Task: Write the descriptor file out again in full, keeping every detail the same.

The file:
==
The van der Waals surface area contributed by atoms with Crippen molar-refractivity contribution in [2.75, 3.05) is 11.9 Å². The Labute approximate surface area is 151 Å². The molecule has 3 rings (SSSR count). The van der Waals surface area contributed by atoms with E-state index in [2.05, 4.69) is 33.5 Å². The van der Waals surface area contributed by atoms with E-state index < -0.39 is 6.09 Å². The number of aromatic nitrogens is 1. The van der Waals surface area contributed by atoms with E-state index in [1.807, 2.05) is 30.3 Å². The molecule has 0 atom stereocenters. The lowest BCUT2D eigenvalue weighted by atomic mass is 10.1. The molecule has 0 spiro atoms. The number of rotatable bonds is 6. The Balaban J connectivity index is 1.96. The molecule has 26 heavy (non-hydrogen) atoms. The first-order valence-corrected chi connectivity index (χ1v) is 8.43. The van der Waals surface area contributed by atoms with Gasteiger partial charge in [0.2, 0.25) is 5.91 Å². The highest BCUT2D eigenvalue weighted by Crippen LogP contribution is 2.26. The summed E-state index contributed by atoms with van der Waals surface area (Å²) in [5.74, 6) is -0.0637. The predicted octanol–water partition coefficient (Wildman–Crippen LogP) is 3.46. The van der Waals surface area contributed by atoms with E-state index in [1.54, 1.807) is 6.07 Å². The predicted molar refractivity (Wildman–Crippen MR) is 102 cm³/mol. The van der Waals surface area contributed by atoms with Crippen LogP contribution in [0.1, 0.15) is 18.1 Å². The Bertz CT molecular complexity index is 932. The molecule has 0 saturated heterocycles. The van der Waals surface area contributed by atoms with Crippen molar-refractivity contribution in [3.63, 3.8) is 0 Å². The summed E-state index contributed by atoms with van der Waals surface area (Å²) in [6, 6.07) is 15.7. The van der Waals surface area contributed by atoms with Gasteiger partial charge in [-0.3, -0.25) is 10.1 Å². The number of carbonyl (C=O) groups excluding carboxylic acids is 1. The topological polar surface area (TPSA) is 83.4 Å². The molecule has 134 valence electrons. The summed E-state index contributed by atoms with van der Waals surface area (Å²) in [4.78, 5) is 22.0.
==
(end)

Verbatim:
The van der Waals surface area contributed by atoms with Crippen molar-refractivity contribution in [2.75, 3.05) is 11.9 Å². The Labute approximate surface area is 151 Å². The molecule has 3 rings (SSSR count). The van der Waals surface area contributed by atoms with E-state index in [2.05, 4.69) is 33.5 Å². The van der Waals surface area contributed by atoms with E-state index < -0.39 is 6.09 Å². The number of aromatic nitrogens is 1. The van der Waals surface area contributed by atoms with E-state index in [1.807, 2.05) is 30.3 Å². The molecule has 0 atom stereocenters. The lowest BCUT2D eigenvalue weighted by atomic mass is 10.1. The molecule has 0 spiro atoms. The number of rotatable bonds is 6. The Balaban J connectivity index is 1.96. The molecule has 26 heavy (non-hydrogen) atoms. The first-order valence-corrected chi connectivity index (χ1v) is 8.43. The van der Waals surface area contributed by atoms with Gasteiger partial charge in [0.2, 0.25) is 5.91 Å². The highest BCUT2D eigenvalue weighted by Crippen LogP contribution is 2.26. The summed E-state index contributed by atoms with van der Waals surface area (Å²) in [5.74, 6) is -0.0637. The predicted octanol–water partition coefficient (Wildman–Crippen LogP) is 3.46. The van der Waals surface area contributed by atoms with E-state index in [1.54, 1.807) is 6.07 Å². The predicted molar refractivity (Wildman–Crippen MR) is 102 cm³/mol. The van der Waals surface area contributed by atoms with Crippen LogP contribution in [0.1, 0.15) is 18.1 Å². The Bertz CT molecular complexity index is 932. The molecule has 0 saturated heterocycles. The van der Waals surface area contributed by atoms with Crippen molar-refractivity contribution in [3.63, 3.8) is 0 Å². The summed E-state index contributed by atoms with van der Waals surface area (Å²) in [6, 6.07) is 15.7. The van der Waals surface area contributed by atoms with Gasteiger partial charge in [-0.3, -0.25) is 10.1 Å². The number of carbonyl (C=O) groups excluding carboxylic acids is 1. The topological polar surface area (TPSA) is 83.4 Å². The molecule has 134 valence electrons. The summed E-state index contributed by atoms with van der Waals surface area (Å²) in [4.78, 5) is 22.0.